SONET and SDH are both high-speed networks that are most commonly implemented on fiber. The North American and European approaches are similar enough that data can be exchanged between these different network technologies with suitable equipment.

Created By ANSI ITU
Used North America Europe
Name of Data Unit OC (Optical Carrier), STS (rare, for copper implemenations) STM (Synchronous Transport Module)
Raw Bitrate of Lowest Level OC-1 = 51.84 STM-1 = 155.52

—Preceding unsigned comment added by (talk) 22:08, 2 May 2007

What most people care about is the same in both SONET and SDH. Why not retitle this article "SONET and SDH" (or "SONET/SDH") with both SONET and SDH redirecting there, and then discuss their differences explicitly in sections, which could then be split out into seperate articles? jhawkinson 00:25, 4 May 2007 (UTC)Reply[reply]

I vote for a split too. Technologies are getting advanced at a pace faster than blink of an eye.. Though initially it was not wrong to integrate what we have, but looking at the developements & at tha pace at which they are changing, I think its now high time that a step should be taken.. We need to be more focussed on them individually so as not to defeat the purpose of this information's existence.. If we split, we'll be able to focus more clearly on the concepts.. I agree there may be some duplication, but I dont see sumthing wrong in it.. But whats more important is the missing information, that we'll be able to focus upon, when we'll opt for split..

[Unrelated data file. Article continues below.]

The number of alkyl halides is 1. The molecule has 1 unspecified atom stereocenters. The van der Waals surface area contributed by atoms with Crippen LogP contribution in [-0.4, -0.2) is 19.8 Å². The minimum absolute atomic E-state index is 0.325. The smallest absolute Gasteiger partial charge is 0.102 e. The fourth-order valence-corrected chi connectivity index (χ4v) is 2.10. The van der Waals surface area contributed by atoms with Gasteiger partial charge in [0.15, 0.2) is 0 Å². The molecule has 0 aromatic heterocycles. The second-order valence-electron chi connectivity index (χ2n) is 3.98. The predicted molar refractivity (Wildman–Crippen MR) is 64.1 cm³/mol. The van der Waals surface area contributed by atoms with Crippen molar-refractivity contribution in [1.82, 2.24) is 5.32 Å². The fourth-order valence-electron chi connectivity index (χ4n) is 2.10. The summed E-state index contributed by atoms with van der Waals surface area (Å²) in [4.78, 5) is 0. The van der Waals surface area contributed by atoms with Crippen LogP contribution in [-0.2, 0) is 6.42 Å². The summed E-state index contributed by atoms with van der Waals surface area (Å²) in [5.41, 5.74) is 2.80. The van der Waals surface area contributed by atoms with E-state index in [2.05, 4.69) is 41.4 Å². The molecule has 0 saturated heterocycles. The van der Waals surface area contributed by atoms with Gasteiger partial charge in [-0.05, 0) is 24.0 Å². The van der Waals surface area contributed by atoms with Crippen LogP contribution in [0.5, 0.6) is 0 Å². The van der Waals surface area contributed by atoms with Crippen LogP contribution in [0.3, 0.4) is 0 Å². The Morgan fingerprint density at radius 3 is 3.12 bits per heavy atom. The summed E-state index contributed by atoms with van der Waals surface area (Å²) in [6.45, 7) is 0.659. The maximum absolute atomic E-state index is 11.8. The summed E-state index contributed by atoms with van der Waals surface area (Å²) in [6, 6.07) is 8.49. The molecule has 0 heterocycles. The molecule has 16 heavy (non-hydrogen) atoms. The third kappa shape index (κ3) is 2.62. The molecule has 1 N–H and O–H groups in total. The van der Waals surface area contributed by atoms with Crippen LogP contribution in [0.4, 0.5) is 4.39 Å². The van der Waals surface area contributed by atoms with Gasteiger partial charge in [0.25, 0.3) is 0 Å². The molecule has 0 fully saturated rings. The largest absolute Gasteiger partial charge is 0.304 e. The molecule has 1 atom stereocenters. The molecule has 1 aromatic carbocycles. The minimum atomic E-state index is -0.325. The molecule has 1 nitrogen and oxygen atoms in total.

The article needs to be split because SONET and SDH are two different technologies and two different implementations. While they may be close to the same idea, they are NOT the same thing. Not to say they shouldn't be on the same page, but then the article needs to be renamed appropriately. --Chris.Seedyk 11:43, 24 July 2007 (UTC)Reply[reply]

Strongly oppose split. In this world we are dealing with explosion of standards serving the same goals. We have at least those two that closely overlap and that's great! Keep them together, do not make three (nor two) redundant articles. Three articles means three times more contributions is needed, plus they will never be in-sync again.

Article grows, if the text will approach 32 kB, some sections can be split. Those split-off articles should be either SONET-dedicated or SDH-dedicated. However, the main article should definately describe both technologies, clearly stating minor differences. That is what an inexperienced user coming here intuitively expects. If needed, rename to SONET and SDH per jhawkinson. --Kubanczyk 14:14, 16 September 2007 (UTC)Reply[reply]

I vote for split! Or at least make a section explaining the differences, and try to make that at the beggining. According to my textbook, Tanenbaum's Computer Network 3rd ed, SONET is the result of a join work between BELLCORE (the research division of the U.S. RBOCS) and CCITT. Strangely, 2 results came out of this cooperation: a standard called SONET and a series of recommendations (maybe non binding) published by CCITT (G.707 to G.709). They have some differences and those should be mentioned.--Dhcpy 20:56, 5 November 2007 (UTC)Reply[reply]